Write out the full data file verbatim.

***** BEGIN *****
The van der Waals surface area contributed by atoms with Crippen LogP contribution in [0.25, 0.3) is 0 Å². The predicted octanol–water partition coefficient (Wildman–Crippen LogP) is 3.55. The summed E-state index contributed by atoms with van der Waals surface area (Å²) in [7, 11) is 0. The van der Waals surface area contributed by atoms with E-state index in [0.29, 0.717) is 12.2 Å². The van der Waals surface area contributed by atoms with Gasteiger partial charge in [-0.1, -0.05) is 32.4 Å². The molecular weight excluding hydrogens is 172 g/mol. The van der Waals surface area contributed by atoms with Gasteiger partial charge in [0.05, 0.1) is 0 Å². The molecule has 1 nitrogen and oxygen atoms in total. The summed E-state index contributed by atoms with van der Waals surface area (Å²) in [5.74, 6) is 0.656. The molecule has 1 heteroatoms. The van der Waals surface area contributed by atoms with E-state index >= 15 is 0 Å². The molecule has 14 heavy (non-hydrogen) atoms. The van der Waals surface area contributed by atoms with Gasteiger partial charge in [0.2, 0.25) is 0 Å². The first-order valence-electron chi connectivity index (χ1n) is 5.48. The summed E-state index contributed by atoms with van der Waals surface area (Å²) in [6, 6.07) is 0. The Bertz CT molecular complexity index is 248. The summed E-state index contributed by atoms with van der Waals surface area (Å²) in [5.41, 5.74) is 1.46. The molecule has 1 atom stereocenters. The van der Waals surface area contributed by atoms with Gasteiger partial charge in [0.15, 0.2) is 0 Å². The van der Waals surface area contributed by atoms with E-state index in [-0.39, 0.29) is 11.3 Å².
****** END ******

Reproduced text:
The van der Waals surface area contributed by atoms with Crippen LogP contribution in [0.25, 0.3) is 0 Å². The predicted octanol–water partition coefficient (Wildman–Crippen LogP) is 3.55. The summed E-state index contributed by atoms with van der Waals surface area (Å²) in [7, 11) is 0. The van der Waals surface area contributed by atoms with E-state index in [0.29, 0.717) is 12.2 Å². The van der Waals surface area contributed by atoms with Gasteiger partial charge in [-0.1, -0.05) is 32.4 Å². The molecular weight excluding hydrogens is 172 g/mol. The van der Waals surface area contributed by atoms with Gasteiger partial charge in [0.05, 0.1) is 0 Å². The molecule has 1 nitrogen and oxygen atoms in total. The summed E-state index contributed by atoms with van der Waals surface area (Å²) in [5.74, 6) is 0.656. The molecule has 1 heteroatoms. The van der Waals surface area contributed by atoms with E-state index >= 15 is 0 Å². The molecule has 14 heavy (non-hydrogen) atoms. The van der Waals surface area contributed by atoms with Gasteiger partial charge in [0.2, 0.25) is 0 Å². The first-order valence-electron chi connectivity index (χ1n) is 5.48. The summed E-state index contributed by atoms with van der Waals surface area (Å²) in [6, 6.07) is 0. The Bertz CT molecular complexity index is 248. The summed E-state index contributed by atoms with van der Waals surface area (Å²) in [5.41, 5.74) is 1.46. The molecule has 1 atom stereocenters. The van der Waals surface area contributed by atoms with Gasteiger partial charge in [0.15, 0.2) is 0 Å². The van der Waals surface area contributed by atoms with E-state index in [-0.39, 0.29) is 11.3 Å².